Co-op Live finally hosts first gig after spate of cancellations

<span>People arriving at Co-op Live in Manchester on Tuesday to see Elbow in concert at the 23,500-capacity arena.</span><span>Photograph: Peter Byrne/PA</span>
People arriving at Co-op Live in Manchester on Tuesday to see Elbow in concert at the 23,500-capacity arena.Photograph: Peter Byrne/PA

It has been billed by its American owners as the greatest music venue ever built: a state-of-the art arena to put Manchester back on the musical map.

But after a series of humiliating setbacks, the £450m Co-op Live – now referred to by some as Co-flop Live – opened its doors with a stagger rather than a swagger with a long-delayed concert by the local band Elbow on Tuesday night.

The gig came nearly two weeks after the 23,500-capacity arena cancelled a show by the US star A Boogie Wit da Hoodie when part of a ventilation system crashed from the ceiling shortly after the doors had opened.

It was the latest problem to affect the UK’s biggest indoor arena, whose backers include Harry Styles and the Abu Dhabi-based owners of Manchester City, after power supply problems caused the cancellation of shows by the comedian Peter Kay and US rockers the Black Keys.

The Elbow frontman, Guy Garvey, said he wanted to open the venue “properly” as he referenced the teething problems at the start of his band’s two-hour set.

To cheers, he said: “Everybody that’s been working on this building has been so excited today, so nervous but so excited. There was already electricity in the air before you lot got in today and now it’s thoroughly amped up. I hope you can feel it.”

Before Elbow’s concert, the venue’s bullish boss, Tim Leiweke, said he was confident Co-op Live was now the “safest building in the world”.

As he toured the arena’s VIP section – which looks similar to an airport departure lounge, with the same boozy vibe – Leiweke appeared emotional as he described the toll of the last few weeks.

“It’s been tough. I’m emotional because this is a big deal and we want to do right by Manchester,” the Missouri-born executive said.

“It’s never easy getting these things built with Brexit and Covid but at the end of the day we’ve built the greatest arena ever built – for Manchester. It’s been tough. I’ve apologised to those [fans] we disrupted … now the building is open and will be for another 30 years.”

Leiweke, the chief executive of the venue’s manager, the US-based Oak View Group, said some parts of the arena would not be completed for another six months, adding that it was normal for buildings to have an extensive “punch list” to tackle after opening.

He added: “I’ve never opened a building without thousands of things that need to be done. These buildings have a life of their own. We will be back here a few more times [in the coming months].”

Earlier, Leiweke told the BBC that A Boogie Wit da Hoodie’s show was cancelled after one of 96 pre-manufactured parts crashed to the auditorium floor from the ceiling after the soundcheck, and as fans had begun making their way inside. It could have been “catastrophic” if it had happened 15 minutes later, he added.

The incident meant bosses had to cancel gigs by the American mega-star Olivia Rodrigo and Take That. In perhaps the ultimate humiliation, its fierce rival – Manchester’s AO Arena – had to step in to host Take That.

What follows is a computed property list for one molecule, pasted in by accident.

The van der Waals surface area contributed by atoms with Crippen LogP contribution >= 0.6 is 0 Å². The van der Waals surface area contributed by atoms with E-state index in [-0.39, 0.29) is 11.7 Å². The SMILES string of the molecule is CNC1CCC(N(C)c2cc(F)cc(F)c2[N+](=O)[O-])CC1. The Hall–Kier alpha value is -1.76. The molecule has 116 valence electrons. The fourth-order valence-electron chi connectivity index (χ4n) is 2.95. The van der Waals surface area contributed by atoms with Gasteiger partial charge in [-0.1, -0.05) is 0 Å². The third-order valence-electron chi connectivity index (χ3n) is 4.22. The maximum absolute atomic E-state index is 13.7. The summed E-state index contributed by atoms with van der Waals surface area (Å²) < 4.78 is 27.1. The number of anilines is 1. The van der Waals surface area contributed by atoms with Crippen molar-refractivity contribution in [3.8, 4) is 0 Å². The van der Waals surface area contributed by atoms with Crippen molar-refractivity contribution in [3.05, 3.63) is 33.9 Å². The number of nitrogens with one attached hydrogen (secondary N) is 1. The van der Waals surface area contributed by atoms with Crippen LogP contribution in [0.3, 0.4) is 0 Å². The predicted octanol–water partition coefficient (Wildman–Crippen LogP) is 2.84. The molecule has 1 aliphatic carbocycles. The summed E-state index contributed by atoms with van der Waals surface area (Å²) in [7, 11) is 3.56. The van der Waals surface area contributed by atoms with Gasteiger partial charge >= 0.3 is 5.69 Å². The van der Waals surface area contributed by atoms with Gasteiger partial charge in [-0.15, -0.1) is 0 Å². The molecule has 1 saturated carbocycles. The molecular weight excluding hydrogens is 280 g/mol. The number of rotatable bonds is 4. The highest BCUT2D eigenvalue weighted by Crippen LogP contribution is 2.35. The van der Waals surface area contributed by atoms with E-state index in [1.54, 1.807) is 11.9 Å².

Fans who arrived for Elbow expecting a fully finished state-of-the-art venue may have been left surprised that parts of it still resembled a building site. Workers in hi-vis jackets and hard hats were toiling away until shortly before the concert on Tuesday night.

Neil Forkin, 54, said he had been excited for the gig for weeks but that at some points feared it might never go ahead.

“Some people feel it’s a national embarrassment but I don’t,” he said, queueing to get in with his wife, Melanie, 47. “I see it as an exciting new venue. There will be naysayers but there’s a lot of positives.”

Forkin, who works in commercial real estate finance, said he felt the arena had fallen victim to hubris: its opening date was too ambitious with the building not yet complete.

But he would not let any safety concerns spoil his night: “Should we have brought hard hats in case a bolt falls from the ceiling?”

Kelda Ross, a teacher, said she hoped the venue would be “safer than ever” after the extra checks.

The 36-year-old said she hoped Co-op Live would bring Manchester’s musical legacy into the modern day and attract the world’s best new performers. “The current [AO] Arena is in need of an update so to have this brand new venue will raise the profile of Manchester,” she said. “I think it’ll recover from a rocky start.”

The venue’s opening plans began to unravel when thousands of tickets were cancelled to a test event headlined by Rick Astley on 20 April with only a few hours notice due to safety concerns. Gary Roden resigned as Co-op Live’s general manager the following week after a PR own goal when he said grassroots venues were often “poorly run” – shortly after he had cancelled opening shows by the Lancashire-born comedian Kay.

Garvey closed the Elbow concert on Tuesday by telling fans that “no night had been happier than this night” on the band’s UK tour, adding that they had “housewarmed this beautiful new venue”.

Co-op Live is scheduled to host shows by Kay, Eric Clapton, Nicki Minaj and Barry Manilow in the next fortnight.